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Picture Perfect? A Reflection for Wednesday, December 7

By Anna Murphy

Lectionary reading for 12/07/2022: Psalm 21; Genesis 15:1-18; Matthew 12:33-37

Selected passage for reflection: Matthew 12”:33-37


Matthew 12:33-37 Message Version

33 “If you grow a healthy tree, you’ll pick healthy fruit. If you grow a diseased tree, you’ll pick worm-eaten fruit. The fruit tells you about the tree. 34-37 “You have minds like a snake pit! How do you suppose what you say is worth anything when you are so foul-minded? It’s your heart, not the dictionary, that gives meaning to your words. A good person produces good deeds and words season after season. An evil person is a blight on the orchard. Let me tell you something: Every one of these careless words is going to come back to haunt you. There will be a time of Reckoning. Words are powerful; take them seriously. Words can be your salvation. Words can also be your damnation.”


In this digital age, where we observe life in tiny sound bytes and highlight reels, the polarizing power of words and outward appearances has become increasingly influential.

With filters and photoshop, it’s maybe easier than ever to project a pretty picture with the perfect caption.

And yet, this is not a new concept. I remember even as a child every year my mom would dress the family in coordinating outfits for the church directory, receiving our very own Olan Mills frameable copy. Whether it was my mom instructing my brother to “stop gritting his teeth and smile naturally,” or me melting down because one of my brothers had hit me (read: inadvertently bumped into me), these family photos typically involved some choice words and scuffling about that was conveniently not listed in the description.

Although these church pictures represented only a moment in time, the extent to which we use and view social media has developed into essentially streaming a curated version of our lives moment by moment.

This is the philosophy I believe Jesus is addressing here in Matthew’s gospel. His frustration and harsh words are to the Pharisees, a group of religious leaders at the time who were known for their strict observance of and adherence to the law. Essentially they’re insta profiles are flawless. They were posting all the right captions on their pictures that were edited to show the “holiest” moments – but Jesus is not satisfied with their performative hashtags or even their scripture memorizations… He knows what’s going on behind the screen.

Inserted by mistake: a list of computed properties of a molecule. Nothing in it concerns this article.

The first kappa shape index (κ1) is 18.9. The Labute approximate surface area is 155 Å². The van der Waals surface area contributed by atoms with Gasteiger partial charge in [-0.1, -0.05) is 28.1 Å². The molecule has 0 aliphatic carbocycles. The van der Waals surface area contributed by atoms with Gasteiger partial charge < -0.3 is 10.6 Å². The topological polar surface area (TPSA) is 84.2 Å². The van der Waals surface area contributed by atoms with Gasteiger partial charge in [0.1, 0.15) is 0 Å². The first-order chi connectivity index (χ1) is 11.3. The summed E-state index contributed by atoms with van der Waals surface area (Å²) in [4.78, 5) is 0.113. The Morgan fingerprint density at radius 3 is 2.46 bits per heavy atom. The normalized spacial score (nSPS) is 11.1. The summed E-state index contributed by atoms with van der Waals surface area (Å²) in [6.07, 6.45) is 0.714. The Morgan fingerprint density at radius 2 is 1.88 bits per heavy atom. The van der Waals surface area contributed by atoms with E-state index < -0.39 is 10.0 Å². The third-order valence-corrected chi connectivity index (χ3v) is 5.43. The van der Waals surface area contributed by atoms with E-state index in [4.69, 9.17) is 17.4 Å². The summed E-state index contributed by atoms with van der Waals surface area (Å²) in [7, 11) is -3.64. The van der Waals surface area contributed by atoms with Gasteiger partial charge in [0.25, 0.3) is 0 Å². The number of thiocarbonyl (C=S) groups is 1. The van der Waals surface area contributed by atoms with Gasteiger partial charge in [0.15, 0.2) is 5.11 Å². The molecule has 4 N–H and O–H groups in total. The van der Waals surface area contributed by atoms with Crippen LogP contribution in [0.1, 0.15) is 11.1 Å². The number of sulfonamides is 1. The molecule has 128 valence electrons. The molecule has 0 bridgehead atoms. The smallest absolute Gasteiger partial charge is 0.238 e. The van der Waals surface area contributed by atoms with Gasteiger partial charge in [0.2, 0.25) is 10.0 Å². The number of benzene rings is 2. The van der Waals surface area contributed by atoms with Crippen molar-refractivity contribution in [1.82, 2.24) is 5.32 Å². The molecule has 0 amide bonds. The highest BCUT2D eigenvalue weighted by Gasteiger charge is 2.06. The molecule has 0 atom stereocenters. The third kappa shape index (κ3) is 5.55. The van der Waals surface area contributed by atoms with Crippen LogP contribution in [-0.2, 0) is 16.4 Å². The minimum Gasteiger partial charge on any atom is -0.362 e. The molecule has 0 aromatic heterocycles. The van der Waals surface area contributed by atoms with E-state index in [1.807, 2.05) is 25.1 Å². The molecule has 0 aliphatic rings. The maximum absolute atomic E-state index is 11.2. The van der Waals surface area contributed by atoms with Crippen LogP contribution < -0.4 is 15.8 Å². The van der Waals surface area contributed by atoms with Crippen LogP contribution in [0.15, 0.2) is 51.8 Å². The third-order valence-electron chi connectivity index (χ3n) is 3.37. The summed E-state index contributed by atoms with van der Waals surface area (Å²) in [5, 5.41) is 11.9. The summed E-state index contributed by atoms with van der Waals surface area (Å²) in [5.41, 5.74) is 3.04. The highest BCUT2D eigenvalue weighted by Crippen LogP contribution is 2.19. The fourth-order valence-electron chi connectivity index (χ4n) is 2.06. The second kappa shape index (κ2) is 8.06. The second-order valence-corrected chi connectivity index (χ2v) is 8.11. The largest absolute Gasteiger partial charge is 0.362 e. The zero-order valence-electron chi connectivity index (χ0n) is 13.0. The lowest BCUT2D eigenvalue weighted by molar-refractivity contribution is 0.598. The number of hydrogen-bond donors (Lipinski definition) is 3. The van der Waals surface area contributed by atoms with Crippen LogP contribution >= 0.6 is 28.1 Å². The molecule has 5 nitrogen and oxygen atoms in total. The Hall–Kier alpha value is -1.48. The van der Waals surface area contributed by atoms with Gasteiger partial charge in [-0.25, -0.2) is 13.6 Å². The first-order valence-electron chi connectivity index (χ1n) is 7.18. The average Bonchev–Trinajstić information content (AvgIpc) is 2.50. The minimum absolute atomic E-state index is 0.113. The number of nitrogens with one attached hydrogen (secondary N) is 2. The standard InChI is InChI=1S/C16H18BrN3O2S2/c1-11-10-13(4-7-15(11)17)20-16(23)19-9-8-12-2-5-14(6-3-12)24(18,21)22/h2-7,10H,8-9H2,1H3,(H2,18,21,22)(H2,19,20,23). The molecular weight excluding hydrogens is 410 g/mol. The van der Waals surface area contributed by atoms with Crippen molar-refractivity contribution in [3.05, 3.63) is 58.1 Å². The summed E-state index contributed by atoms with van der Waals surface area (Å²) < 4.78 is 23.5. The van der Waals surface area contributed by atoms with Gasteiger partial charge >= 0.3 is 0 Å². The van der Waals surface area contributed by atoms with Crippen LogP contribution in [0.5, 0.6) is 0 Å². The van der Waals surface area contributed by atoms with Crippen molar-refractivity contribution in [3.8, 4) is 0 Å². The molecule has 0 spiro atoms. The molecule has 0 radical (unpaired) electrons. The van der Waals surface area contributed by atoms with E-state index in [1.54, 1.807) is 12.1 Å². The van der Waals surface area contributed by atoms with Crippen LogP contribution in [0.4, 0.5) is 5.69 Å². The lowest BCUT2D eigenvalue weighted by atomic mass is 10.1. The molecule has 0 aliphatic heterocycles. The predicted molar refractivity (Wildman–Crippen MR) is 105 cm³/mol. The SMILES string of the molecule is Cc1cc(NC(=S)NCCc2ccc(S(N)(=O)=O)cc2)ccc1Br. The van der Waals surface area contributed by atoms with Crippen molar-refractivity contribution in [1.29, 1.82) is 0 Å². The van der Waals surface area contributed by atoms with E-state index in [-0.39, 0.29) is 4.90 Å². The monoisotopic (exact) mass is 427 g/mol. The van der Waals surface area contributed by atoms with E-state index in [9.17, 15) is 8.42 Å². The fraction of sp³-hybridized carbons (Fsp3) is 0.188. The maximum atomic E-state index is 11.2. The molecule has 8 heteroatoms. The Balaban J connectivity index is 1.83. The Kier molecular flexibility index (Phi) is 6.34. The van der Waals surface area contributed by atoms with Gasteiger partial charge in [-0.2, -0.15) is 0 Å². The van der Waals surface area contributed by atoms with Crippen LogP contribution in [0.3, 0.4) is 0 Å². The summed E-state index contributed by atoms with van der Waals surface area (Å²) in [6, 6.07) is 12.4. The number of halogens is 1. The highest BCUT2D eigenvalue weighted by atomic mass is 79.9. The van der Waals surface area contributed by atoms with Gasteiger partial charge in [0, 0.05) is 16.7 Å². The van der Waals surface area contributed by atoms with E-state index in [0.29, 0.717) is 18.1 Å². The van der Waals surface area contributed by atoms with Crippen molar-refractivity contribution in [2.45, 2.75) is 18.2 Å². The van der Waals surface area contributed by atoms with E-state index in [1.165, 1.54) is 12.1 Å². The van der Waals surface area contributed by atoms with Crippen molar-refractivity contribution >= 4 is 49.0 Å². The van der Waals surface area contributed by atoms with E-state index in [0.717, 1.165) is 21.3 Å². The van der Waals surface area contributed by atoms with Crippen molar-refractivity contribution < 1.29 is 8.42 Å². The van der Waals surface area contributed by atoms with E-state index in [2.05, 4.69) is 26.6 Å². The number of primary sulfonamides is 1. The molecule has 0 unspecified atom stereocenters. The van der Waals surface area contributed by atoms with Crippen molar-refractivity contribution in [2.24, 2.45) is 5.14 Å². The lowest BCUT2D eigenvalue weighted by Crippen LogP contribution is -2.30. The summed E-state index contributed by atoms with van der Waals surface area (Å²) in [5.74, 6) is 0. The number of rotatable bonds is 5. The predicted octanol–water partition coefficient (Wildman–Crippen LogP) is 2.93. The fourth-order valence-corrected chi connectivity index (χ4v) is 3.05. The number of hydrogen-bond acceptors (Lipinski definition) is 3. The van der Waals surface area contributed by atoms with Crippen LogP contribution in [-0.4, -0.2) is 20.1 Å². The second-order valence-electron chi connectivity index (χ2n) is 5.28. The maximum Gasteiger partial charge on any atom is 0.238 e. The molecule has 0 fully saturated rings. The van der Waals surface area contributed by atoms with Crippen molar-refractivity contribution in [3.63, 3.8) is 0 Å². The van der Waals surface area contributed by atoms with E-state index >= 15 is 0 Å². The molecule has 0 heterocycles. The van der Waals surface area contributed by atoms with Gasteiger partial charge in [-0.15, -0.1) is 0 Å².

“It’s your heart, not the dictionary that gives meaning to your words.” In other words, put your phone down and take a look around at the life you are actually living. What is going on behind what you are neatly displaying for the world to see? How is your heart? God doesn’t want some edited down facade of closeness– God wants a real, intimate relationship.


As a response to the reading today, I encourage you to take a break from whatever space you feel a need to present anything other than the truest version of yourself. Maybe that’s social media, a relationship, a hobby… I don’t know what it is for you, but I do know that you are worthy, capable, and loved from the inside out- not the other way around. In this season of preparation, maybe we can use the next few weeks, one week, or even a few days to examine our raw, unedited hearts and the fruit it is producing.


Join me in a prayer of daily examen

  1. Breath deeply. Know that you are in God’s presence. God has been with you in every detail of your day. As we prepare to reflect on the day, let us ask the Holy Spirit to reveal to us what they would have us see. Inhale. Exhale.

  2. Give thanks. Every good thing is a gift from God. Even the small things in our day like seeing the clear blue sky or a kind smile from a stranger. Allow gratitude to draw you in to your day.

  3. Review the day. Think back over your day- who you were with, where you were, what you did. Even the smallest details. Recall the sites, sounds, and conversations. What enlivened you in your day? What discouraged you? Give your attention to those moments and offer them to God.

  4. Face the places where we fell short. Reflect on the moments you felt disconnected. Do you need to offer or ask for forgiveness? Look to God for guidance.

  5. Look ahead to tomorrow. What are you looking forward to? What concerns you? Ask God to open your eyes, ears, and heart to where God might be working. Remember that God, again, will be present in all tomorrow’s moments– big and small, guiding you in your life.

About the Author

Anna Murphy calls Richmond, VA home - although she has a passion for people and experiences from all over the globe. Her mission is to participate in the resurrection of dead things coming back to life and has the privilege to take part in that daily as the manager of a substance use recovery program. Although she has a deep love for running and the spiritual parallels it provides, most nights Anna can be found getting her miles in running around the house after her spirited cat, Lucy.

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